AI the disruptor
The phrase “key disruptor” is used less often when talking about education, especially in schools. This is because its iconoclastic power is constrained and regulated by a number of other powerful forces.
Until now, the use of IT has been absorbed into the existing structures of education: rarely does it reshape the equilibrium of school life, which (for many) is built on routine and regular external examinations and inspections.
Even so, it is worth remembering that IT and AI in particular, fit Kranzberg’s first ‘law of technology’: ‘technology is neither good nor bad; nor is it neutral’.
This series of articles look at the powerful forces that constrain the use of ICT and AI in school classrooms. They use the important ideas of visible and invisible controls proposed by the English sociologist Basil Bernstein.
This series of articles (numbered 1-10) is intended to be a contribution to initial teacher education and the professional development of teachers.
Background: teacher-centred and student-centred pedagogies
Educational theory is still dominated by the split between traditional “teacher-centred” learning and progressive “student-centred” learning. These are often treated as polar opposites and mortal enemies.
The twin approaches are shrouded in ideology. From 2010, there was a shift in educational policy in England towards a “knowledge-rich” curriculum. The architects of this change often cite ED Hirsch as a founding father.
Hirsch promotes a teacher-centred pedagogy of a knowledge-rich curriculum. Unsurprisingly, he is highly critical of John Dewey, whose book “Experience and education” is a high watermark for student-centred learning.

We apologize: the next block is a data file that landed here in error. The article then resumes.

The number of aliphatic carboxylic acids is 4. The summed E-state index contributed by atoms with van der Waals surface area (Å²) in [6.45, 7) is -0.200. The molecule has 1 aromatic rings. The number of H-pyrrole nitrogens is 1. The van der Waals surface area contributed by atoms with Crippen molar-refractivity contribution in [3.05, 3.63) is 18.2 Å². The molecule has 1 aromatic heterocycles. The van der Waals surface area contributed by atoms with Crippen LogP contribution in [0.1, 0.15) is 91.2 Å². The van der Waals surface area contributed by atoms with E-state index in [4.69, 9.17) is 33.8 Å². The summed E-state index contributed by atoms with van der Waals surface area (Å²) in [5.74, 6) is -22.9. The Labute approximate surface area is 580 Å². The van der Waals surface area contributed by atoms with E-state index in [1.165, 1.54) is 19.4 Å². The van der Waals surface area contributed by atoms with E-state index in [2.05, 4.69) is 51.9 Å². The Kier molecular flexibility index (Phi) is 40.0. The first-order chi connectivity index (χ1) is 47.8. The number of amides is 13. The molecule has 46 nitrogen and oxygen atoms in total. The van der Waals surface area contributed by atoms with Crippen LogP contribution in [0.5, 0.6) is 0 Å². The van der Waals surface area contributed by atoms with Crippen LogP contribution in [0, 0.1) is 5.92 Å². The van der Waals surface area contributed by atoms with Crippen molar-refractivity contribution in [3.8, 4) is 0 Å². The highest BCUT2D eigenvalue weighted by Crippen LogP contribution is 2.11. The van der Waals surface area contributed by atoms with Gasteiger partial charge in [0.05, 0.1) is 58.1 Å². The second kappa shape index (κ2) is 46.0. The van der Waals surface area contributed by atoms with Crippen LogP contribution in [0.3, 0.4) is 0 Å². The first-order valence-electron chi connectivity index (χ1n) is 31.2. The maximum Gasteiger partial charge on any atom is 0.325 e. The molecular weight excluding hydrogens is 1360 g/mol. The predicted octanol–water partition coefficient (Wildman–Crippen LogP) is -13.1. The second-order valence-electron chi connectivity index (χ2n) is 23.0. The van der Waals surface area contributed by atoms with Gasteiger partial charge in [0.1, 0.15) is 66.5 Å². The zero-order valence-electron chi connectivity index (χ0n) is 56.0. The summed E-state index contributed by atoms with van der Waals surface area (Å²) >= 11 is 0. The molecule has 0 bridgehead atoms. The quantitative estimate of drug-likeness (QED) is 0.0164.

Teacher-centred learning uses teacher’s questions to stimulate memorisation of information, promote understanding and critical thinking, as in a “Socratic dialogue”.
This is named after the teaching of the greek philosopher Socrates, who taught in the Lyceum is Athens.
Student-centred learning encourages students to build their own understanding, often in social situations and was favoured by the Russian psychologist Vygotsky and the American psychologist Bruner. It is the basis of inquiry-based learning, problem-based learning and project work.
Traditional and inquiry-based learning are often presented as being discrete categories but can also be seen as being complementary approaches, with different strengths and weaknesses.
Seeing the approaches as opposite ends of a spectrum, allows us to imagine many intermediate positions occupying the centre ground. These blend the best of the two approaches.
These are dynamic, versatile pedagogies, because teachers can move between pedagogies depending upon how the lesson develops.
Teacher-centred and student-centred learning become different tools in a teacher’s toolkit, to be used at different times and circumstances.
The pedagogy chosen will influence how AI will be used in schools. To see how, we need to explore one of Bernstein’s most important ideas: visible and invisible controls.
|Q. Think about a typical lesson in your school. When do you give control to students to:
* work independently
* work in groups?
How do you ensure that the students know what to do and stay focussed on the task?
Updated 16/01/24 to include end of article question.